As more and more manufactures release disc versions of popular road frames, I am seeing more and more road bikes with 12mm thru axles. I was wondering if there is a reason for not just doing away with quick-release and converging the disc and rim versions of very similar models, say the '18 BMC team machine which has identical geometry for both rim and disc for instance, to both use a thru axle.

I know the wheel change speed argument against the thru axle, in so far as it can take longer to pop out a wheel to replace it in a race. Aside from this, and looking at a more comprehensive view that takes into account non-racers, is there a reason to not equip all road bikes with through axles?

The arguments for are compelling; a stiffer, more secure front end being the main. While this is more important when dealing with asymmetric torque from a disc rotor being applied to the hub, I think it is still valid and likely beneficial without disc brakes. Granted, I have never ridden a thru axel bike that wasn't a disc, it seems like it would be superior even with rim brakes.

Are there any reasons not to build road bikes with through axels, even if they are not disc brake equipped? Is this a trend we might see as manufactures produce more pairs of very similar road disc/non-disc models?

  • Wheel change speed is a huge consideration, it's not a negligible difference either. It's not something to discount
    – Rider_X
    Jun 25, 2017 at 14:15
  • @Rider_X I agree but, when was the last time you needed to change a wheel "fast". It's not that slow to take an axle out. Also, RAT, rapid axle technology, and others make it pretty painless. Again, I realize I'm not speaking for someone riding in a pro peleton. So if one can put that aside, I'm interested in the viability. Also we are seeing discs anyway in peletons, with thru, that have to be changed, so is it a moot point?
    – ebrohman
    Jun 25, 2017 at 14:32
  • 4
    Road bike industry runs on people who LARP pro peloton.
    – ojs
    Jun 25, 2017 at 16:32
  • Last wheel change would be a crit. With laps under 1 min, you have to get to neutral support then swap the wheel, set the brakes and get back into the group when it comes around. In this instance every second counts. Plus rim caliper brakes are much quicker to adjust to a new wheel than disc brakes which require moving the caliper or shimming out the rotor. In everyday riding, the speed cost of thru-axels is non-existent.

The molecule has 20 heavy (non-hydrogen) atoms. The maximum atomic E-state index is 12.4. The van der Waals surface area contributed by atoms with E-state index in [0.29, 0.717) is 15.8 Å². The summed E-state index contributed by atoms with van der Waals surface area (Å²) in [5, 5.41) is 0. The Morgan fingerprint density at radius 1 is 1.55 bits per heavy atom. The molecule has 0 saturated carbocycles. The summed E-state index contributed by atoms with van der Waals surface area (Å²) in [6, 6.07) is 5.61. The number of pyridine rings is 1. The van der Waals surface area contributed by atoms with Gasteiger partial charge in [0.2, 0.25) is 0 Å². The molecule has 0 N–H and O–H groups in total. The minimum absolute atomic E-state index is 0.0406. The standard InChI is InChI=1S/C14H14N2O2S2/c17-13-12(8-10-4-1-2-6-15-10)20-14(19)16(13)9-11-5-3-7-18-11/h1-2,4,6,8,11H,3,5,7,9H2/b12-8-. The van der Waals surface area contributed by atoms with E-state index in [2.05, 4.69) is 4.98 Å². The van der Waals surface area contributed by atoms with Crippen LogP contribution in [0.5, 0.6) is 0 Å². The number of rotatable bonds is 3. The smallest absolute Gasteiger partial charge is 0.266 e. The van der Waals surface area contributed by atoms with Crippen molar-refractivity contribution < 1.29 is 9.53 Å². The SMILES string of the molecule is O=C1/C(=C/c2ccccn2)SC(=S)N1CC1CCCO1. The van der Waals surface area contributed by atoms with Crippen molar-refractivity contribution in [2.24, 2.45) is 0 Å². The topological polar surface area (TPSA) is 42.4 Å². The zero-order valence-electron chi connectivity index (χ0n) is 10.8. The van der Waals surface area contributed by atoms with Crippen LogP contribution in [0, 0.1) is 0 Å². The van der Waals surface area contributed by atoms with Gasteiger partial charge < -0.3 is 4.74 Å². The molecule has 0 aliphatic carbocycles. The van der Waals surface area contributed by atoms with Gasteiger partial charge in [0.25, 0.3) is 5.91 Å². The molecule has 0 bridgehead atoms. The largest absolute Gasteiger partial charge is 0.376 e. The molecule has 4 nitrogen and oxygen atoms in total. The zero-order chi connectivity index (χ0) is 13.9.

– Rider_X
    Jun 25, 2017 at 17:41
  • 3
    In short -"money" QRs work perfectly, and there is substantial investment in tooling. Those machines aren't obsolete just because a different system is now available. QRs will hang around on lower price bikes for at least the next couple decades, and on BSOs for double that.
    – Criggie
    Jun 25, 2017 at 20:37

2 Answers 2


Are there any reasons not to build road bikes with through axels, even if they are not disc brake equipped? Is this a trend we might see as manufactures produce more pairs of very similar road disc/non-disc models?

It makes very little sense to produce a rim brake bike with thu-axels. What wheel set would it run? Custom? Almost all thu-axel wheel sets on the market now come with disc specific rims that cannot be used with rim brakes.

I would ask what is the advantage to non-racers of having a rim brake frame with thru-axels over a disc frame with thru-axels?

  • Brake modulation? A good hydraulic disc brake has much better modulation than rim brakes.
  • All weather braking - this one is no contest, disc brakes.
  • Wheel compatibility? - you will need to stick with QR then as this is the most common road wheel interface.
  • Familiarity? - If they want to keep with a brake format they are already familiar with I doubt that they would suddenly want to switch wheel interfaces and have any extra wheels they already have rendered useless.
  • Weight - QR interface wins again.

The only "advantage" to the rim + thru-axel seems to be steering response (although some would argue that this is a myth), with the main disadvantages of brake performance and basically no compatible wheel sets.

If the industry produced such a bike, even more people would be lining up complaining that they are producing a completely unnecessary bike configuration.


Marketing and marketing. 12mm is an up-sell, they make more total profit on the disk brake bikes to they avoid certain improvements on the non-disk bike to push customers toward the disk version. Some customers don't like new stuff, they want the common standard that is proven and has cheap new and used parts available in every store from here to timbuktu. The slight weight or cost difference probably looks like a mountain to some folks(on both sides of the counter) Alternately(or in addition?)this may be a symptom of poor management. Bike companies are not operated by the most elite in business and engineering, and like most companies the marketing department is often allowed to ride bareback over the whole show. One hand doesn't always communicate with the other. Short sighted decisions are often made that save 0.5% this year while costing 5.0% more next year. Many would like to eliminate sizing all together for production and stocking economics.(just look at all the distorted frame geometries to force one wheel diameter for every rider from XXS to XXL, and all with one crank length too)

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